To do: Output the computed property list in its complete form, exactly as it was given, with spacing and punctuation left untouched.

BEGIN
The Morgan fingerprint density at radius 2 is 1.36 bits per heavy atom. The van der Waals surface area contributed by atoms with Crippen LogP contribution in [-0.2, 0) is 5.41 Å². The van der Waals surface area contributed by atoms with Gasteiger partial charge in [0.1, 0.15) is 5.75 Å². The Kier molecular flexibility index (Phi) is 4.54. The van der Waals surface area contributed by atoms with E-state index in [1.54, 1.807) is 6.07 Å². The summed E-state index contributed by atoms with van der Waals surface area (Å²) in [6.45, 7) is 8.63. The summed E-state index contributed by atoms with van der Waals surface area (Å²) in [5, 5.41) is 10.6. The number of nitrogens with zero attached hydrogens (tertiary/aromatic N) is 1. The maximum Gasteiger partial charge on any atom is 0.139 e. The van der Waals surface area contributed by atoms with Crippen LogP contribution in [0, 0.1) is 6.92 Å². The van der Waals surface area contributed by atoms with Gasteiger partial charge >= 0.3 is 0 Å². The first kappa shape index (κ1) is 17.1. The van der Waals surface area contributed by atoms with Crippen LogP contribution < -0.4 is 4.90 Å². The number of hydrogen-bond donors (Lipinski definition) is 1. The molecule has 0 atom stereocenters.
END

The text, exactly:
The Morgan fingerprint density at radius 2 is 1.36 bits per heavy atom. The van der Waals surface area contributed by atoms with Crippen LogP contribution in [-0.2, 0) is 5.41 Å². The van der Waals surface area contributed by atoms with Gasteiger partial charge in [0.1, 0.15) is 5.75 Å². The Kier molecular flexibility index (Phi) is 4.54. The van der Waals surface area contributed by atoms with E-state index in [1.54, 1.807) is 6.07 Å². The summed E-state index contributed by atoms with van der Waals surface area (Å²) in [6.45, 7) is 8.63. The summed E-state index contributed by atoms with van der Waals surface area (Å²) in [5, 5.41) is 10.6. The number of nitrogens with zero attached hydrogens (tertiary/aromatic N) is 1. The maximum Gasteiger partial charge on any atom is 0.139 e. The van der Waals surface area contributed by atoms with Crippen LogP contribution in [0, 0.1) is 6.92 Å². The van der Waals surface area contributed by atoms with Gasteiger partial charge >= 0.3 is 0 Å². The first kappa shape index (κ1) is 17.1. The van der Waals surface area contributed by atoms with Crippen LogP contribution < -0.4 is 4.90 Å². The number of hydrogen-bond donors (Lipinski definition) is 1. The molecule has 0 atom stereocenters.